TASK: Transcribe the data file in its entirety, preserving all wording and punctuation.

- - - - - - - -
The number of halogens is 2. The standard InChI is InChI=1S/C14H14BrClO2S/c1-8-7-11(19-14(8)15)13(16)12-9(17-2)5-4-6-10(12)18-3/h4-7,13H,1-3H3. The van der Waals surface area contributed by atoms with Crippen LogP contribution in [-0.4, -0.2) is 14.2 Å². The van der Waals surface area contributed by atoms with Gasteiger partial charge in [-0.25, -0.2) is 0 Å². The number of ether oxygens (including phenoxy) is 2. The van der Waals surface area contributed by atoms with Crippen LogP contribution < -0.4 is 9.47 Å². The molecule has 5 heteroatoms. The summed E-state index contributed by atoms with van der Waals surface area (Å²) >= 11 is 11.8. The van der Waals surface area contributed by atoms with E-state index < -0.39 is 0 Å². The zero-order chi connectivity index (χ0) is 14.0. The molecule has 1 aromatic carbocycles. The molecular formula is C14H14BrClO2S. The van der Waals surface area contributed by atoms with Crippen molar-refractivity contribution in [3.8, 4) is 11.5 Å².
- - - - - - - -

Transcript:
The number of halogens is 2. The standard InChI is InChI=1S/C14H14BrClO2S/c1-8-7-11(19-14(8)15)13(16)12-9(17-2)5-4-6-10(12)18-3/h4-7,13H,1-3H3. The van der Waals surface area contributed by atoms with Crippen LogP contribution in [-0.4, -0.2) is 14.2 Å². The van der Waals surface area contributed by atoms with Gasteiger partial charge in [-0.25, -0.2) is 0 Å². The number of ether oxygens (including phenoxy) is 2. The van der Waals surface area contributed by atoms with Crippen LogP contribution < -0.4 is 9.47 Å². The molecule has 5 heteroatoms. The summed E-state index contributed by atoms with van der Waals surface area (Å²) >= 11 is 11.8. The van der Waals surface area contributed by atoms with E-state index < -0.39 is 0 Å². The zero-order chi connectivity index (χ0) is 14.0. The molecule has 1 aromatic carbocycles. The molecular formula is C14H14BrClO2S. The van der Waals surface area contributed by atoms with Crippen molar-refractivity contribution in [3.8, 4) is 11.5 Å².